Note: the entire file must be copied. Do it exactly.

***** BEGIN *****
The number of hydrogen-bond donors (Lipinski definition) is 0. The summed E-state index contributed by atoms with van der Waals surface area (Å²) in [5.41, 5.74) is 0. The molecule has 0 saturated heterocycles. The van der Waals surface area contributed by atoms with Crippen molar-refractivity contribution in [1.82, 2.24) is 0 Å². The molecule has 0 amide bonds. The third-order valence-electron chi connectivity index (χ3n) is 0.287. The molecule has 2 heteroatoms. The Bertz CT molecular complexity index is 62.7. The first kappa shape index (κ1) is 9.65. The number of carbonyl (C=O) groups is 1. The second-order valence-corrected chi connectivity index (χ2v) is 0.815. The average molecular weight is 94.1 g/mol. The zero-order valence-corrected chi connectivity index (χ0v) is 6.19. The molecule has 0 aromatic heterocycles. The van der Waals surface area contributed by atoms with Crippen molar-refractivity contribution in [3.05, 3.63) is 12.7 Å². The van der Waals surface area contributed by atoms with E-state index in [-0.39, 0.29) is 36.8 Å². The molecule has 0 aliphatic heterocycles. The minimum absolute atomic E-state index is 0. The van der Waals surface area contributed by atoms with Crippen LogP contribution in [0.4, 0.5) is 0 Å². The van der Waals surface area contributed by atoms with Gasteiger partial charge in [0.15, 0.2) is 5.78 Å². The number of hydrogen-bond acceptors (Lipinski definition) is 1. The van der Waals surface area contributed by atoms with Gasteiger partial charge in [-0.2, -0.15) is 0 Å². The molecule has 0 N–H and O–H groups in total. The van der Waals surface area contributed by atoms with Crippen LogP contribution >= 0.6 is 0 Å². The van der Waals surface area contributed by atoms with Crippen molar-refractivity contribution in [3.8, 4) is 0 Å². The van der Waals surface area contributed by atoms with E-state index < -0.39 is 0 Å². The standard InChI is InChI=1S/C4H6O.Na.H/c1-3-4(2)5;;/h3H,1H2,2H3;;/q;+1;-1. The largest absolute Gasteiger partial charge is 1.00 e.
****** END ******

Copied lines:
The number of hydrogen-bond donors (Lipinski definition) is 0. The summed E-state index contributed by atoms with van der Waals surface area (Å²) in [5.41, 5.74) is 0. The molecule has 0 saturated heterocycles. The van der Waals surface area contributed by atoms with Crippen molar-refractivity contribution in [1.82, 2.24) is 0 Å². The molecule has 0 amide bonds. The third-order valence-electron chi connectivity index (χ3n) is 0.287. The molecule has 2 heteroatoms. The Bertz CT molecular complexity index is 62.7. The first kappa shape index (κ1) is 9.65. The number of carbonyl (C=O) groups is 1. The second-order valence-corrected chi connectivity index (χ2v) is 0.815. The average molecular weight is 94.1 g/mol. The zero-order valence-corrected chi connectivity index (χ0v) is 6.19. The molecule has 0 aromatic heterocycles. The van der Waals surface area contributed by atoms with Crippen molar-refractivity contribution in [3.05, 3.63) is 12.7 Å². The van der Waals surface area contributed by atoms with E-state index in [-0.39, 0.29) is 36.8 Å². The molecule has 0 aliphatic heterocycles. The minimum absolute atomic E-state index is 0. The van der Waals surface area contributed by atoms with Crippen LogP contribution in [0.4, 0.5) is 0 Å². The van der Waals surface area contributed by atoms with Gasteiger partial charge in [0.15, 0.2) is 5.78 Å². The number of hydrogen-bond acceptors (Lipinski definition) is 1. The van der Waals surface area contributed by atoms with Gasteiger partial charge in [-0.2, -0.15) is 0 Å². The molecule has 0 N–H and O–H groups in total. The van der Waals surface area contributed by atoms with Crippen LogP contribution >= 0.6 is 0 Å². The van der Waals surface area contributed by atoms with Crippen molar-refractivity contribution in [3.8, 4) is 0 Å². The van der Waals surface area contributed by atoms with E-state index < -0.39 is 0 Å². The standard InChI is InChI=1S/C4H6O.Na.H/c1-3-4(2)5;;/h3H,1H2,2H3;;/q;+1;-1. The largest absolute Gasteiger partial charge is 1.00 e.